Archive for December, 2009

Chiropraktischer Untergang – updated with added Sturm und Drang

December 7, 2009

There seems to be something of a fashion at the moment for making “mash-ups” by splicing ironic subtitles to clips from the brilliant, if harrowing, German movie Der Untergang (Downfall), which deals with the last days in the Berlin Führerbunker in late April 1945.

The first one of these I saw is here.  (There is also this which uses a different clip to make the same point)

More recently, this hilarious one featuring the vagaries and annoyances of the peer review process has been doing the global rounds of scientists.

There are plenty more, too, dealing with every irritation you can think of, if you have a poke around on Youtube. The phenomenon even has its own paragraph in the Wikipedia entry on Der Untergang. Note, though, that the language in many of these parodies is way past “industrial” to something more like “paint-stripping”. You have been warned.

Heute Chiropraktik – morgen die Welt

Today I see, via the Bad Science boys over on Twitter, that the set-up has been “re-cast” again to cover the evidence (!) for chiropractic for infant colic.  Definitely a must-view for all those who have been enjoying watching the UK chiropractors make a laughing stock of themselves over the BCA v Simon Singh libel case.  A must-view provided you’re not easily offended by four letter words, that is. Or a chiropractor.

Update:  chiropractic Sturm und Drang ?

Rather surprisingly, I have just discovered that the chiropractic-for-colic mash-up is not the only communication on chiropractic to emerge aus dem Führerbunker.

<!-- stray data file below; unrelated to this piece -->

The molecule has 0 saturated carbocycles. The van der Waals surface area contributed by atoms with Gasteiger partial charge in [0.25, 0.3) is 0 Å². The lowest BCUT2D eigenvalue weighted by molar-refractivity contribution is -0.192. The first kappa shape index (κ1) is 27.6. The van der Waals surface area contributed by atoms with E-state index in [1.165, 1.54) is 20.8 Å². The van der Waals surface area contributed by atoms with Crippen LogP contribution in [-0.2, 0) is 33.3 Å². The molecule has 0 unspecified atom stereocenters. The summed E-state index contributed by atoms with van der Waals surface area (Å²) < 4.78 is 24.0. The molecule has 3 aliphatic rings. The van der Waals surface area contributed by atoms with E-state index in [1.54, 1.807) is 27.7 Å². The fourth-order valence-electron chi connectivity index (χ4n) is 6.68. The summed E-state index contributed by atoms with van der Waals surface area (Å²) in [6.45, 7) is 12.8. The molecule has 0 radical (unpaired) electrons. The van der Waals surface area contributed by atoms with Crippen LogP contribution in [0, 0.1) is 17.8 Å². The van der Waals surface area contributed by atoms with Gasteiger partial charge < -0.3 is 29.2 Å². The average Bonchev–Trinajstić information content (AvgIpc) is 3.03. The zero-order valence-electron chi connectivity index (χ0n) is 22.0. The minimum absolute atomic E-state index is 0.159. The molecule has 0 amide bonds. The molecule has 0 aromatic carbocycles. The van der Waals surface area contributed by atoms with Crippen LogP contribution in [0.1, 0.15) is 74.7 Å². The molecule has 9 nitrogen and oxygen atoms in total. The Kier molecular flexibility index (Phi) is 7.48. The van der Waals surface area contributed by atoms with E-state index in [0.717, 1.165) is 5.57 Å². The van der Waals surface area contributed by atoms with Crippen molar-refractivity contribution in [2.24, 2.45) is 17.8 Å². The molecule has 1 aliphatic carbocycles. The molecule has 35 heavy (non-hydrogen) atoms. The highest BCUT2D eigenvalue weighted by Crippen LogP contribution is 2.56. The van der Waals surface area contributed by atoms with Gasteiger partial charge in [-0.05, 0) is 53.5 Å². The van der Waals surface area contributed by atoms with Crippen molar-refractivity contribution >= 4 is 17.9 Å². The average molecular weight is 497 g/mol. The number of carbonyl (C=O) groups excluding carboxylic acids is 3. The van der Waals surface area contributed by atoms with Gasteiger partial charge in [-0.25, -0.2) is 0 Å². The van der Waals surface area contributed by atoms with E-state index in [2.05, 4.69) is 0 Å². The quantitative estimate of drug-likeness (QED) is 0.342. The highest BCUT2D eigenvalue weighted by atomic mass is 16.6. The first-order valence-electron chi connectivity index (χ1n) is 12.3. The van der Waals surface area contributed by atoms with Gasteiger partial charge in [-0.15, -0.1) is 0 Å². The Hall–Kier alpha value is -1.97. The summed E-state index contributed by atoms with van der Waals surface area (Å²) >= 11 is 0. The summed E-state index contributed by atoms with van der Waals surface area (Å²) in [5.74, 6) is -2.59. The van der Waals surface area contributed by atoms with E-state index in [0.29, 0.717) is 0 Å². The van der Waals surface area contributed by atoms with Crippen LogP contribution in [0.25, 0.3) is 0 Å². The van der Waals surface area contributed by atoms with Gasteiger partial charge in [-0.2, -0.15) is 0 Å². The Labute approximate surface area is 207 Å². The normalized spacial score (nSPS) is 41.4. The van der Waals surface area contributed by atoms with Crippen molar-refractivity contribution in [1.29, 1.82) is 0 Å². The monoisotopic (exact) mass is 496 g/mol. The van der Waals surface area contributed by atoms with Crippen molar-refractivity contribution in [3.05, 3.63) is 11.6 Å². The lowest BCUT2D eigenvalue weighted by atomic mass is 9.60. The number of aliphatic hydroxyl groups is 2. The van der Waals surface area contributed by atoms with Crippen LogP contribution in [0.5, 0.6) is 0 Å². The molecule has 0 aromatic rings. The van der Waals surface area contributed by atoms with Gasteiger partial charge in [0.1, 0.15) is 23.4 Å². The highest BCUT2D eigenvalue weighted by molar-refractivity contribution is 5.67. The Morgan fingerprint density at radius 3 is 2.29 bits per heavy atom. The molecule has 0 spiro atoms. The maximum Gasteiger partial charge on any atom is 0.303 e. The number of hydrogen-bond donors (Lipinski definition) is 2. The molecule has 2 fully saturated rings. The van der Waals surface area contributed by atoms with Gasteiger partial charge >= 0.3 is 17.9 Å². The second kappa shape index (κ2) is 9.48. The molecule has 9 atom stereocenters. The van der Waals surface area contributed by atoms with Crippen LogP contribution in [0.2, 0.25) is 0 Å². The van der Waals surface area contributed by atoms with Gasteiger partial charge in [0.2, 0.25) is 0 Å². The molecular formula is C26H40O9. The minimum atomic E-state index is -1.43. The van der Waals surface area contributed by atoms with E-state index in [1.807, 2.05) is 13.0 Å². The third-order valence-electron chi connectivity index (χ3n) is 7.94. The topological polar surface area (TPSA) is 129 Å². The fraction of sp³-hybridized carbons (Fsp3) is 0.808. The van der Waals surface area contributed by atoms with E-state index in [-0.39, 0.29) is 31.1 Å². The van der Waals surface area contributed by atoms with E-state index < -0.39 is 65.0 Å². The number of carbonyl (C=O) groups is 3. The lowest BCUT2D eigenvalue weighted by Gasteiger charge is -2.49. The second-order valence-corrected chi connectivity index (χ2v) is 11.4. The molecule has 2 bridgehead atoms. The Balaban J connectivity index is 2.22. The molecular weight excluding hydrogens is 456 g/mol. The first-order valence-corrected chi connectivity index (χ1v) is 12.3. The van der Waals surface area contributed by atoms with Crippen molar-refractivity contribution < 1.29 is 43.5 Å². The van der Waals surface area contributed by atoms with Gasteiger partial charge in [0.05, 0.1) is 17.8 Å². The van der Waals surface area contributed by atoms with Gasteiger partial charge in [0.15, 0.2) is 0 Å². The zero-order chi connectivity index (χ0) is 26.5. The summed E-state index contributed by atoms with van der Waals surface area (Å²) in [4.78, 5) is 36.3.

Nor, indeed, is it the only one in which Der Führer assumed the persona of a chiropractor. Stimmt.

There is, you see, another one.

However, this other one is a bit different. It is not sceptical in the sense of  “scientifically sceptical about chiropractic”. It is rather the opposite; a satirical attack on the chiropractic regulators, the General Chiropractic Council or GCC, presumably from other chiropractors.

While we don’t know who authored this one, I am guessing it is the creation of a disaffected chiropractor taking broadly what I will call the “Richard Lanigan view”. Lanigan is a blogging maverick ex-chiropractor, ex-member and sometime scourge of the GCC. From a reading of his blog, he – and a good few other chiropractors judging by the comments there – seem to be very angry with the GCC for having actively pursued, and presided over, statutory regulation. Among other reasons, this is seemingly because they see the move to statutory regulation as having opened chiropractors up to being “regulated via complaint case-law”.

After all, once you are a statutory regulator you have clear legal obligations, including investigating complaints about your members. So if people complain – say by alleging that statements on chiropractors’ websites are contrary to ASA or Trading Standards rules, or breach the GCC Code of Conduct – then the GCC is (at least you would think) obliged to investigate, and then obliged to rule. These rulings, and any resulting restrictions, are then effectively binding upon the practitioners who wish to remain registered.